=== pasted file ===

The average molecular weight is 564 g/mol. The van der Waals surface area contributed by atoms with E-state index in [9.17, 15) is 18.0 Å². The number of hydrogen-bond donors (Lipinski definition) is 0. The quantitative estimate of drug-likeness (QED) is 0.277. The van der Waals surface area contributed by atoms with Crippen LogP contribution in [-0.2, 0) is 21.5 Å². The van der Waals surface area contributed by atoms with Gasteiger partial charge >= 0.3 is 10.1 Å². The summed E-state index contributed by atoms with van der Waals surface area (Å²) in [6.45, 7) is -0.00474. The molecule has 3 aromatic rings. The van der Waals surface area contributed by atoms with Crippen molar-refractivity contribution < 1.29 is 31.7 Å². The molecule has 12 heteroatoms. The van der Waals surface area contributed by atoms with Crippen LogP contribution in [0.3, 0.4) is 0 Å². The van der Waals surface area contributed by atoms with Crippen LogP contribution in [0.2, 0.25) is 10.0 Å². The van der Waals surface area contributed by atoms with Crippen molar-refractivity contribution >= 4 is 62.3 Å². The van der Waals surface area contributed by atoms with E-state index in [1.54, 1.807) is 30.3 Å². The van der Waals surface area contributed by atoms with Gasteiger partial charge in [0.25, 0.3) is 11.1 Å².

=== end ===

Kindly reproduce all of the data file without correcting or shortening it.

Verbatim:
The average molecular weight is 564 g/mol. The van der Waals surface area contributed by atoms with E-state index in [9.17, 15) is 18.0 Å². The number of hydrogen-bond donors (Lipinski definition) is 0. The quantitative estimate of drug-likeness (QED) is 0.277. The van der Waals surface area contributed by atoms with Crippen LogP contribution in [-0.2, 0) is 21.5 Å². The van der Waals surface area contributed by atoms with Gasteiger partial charge >= 0.3 is 10.1 Å². The summed E-state index contributed by atoms with van der Waals surface area (Å²) in [6.45, 7) is -0.00474. The molecule has 3 aromatic rings. The van der Waals surface area contributed by atoms with Crippen molar-refractivity contribution < 1.29 is 31.7 Å². The molecule has 12 heteroatoms. The van der Waals surface area contributed by atoms with Crippen LogP contribution in [0.3, 0.4) is 0 Å². The van der Waals surface area contributed by atoms with Crippen LogP contribution in [0.2, 0.25) is 10.0 Å². The van der Waals surface area contributed by atoms with Crippen molar-refractivity contribution >= 4 is 62.3 Å². The van der Waals surface area contributed by atoms with E-state index in [1.54, 1.807) is 30.3 Å². The van der Waals surface area contributed by atoms with Gasteiger partial charge in [0.25, 0.3) is 11.1 Å².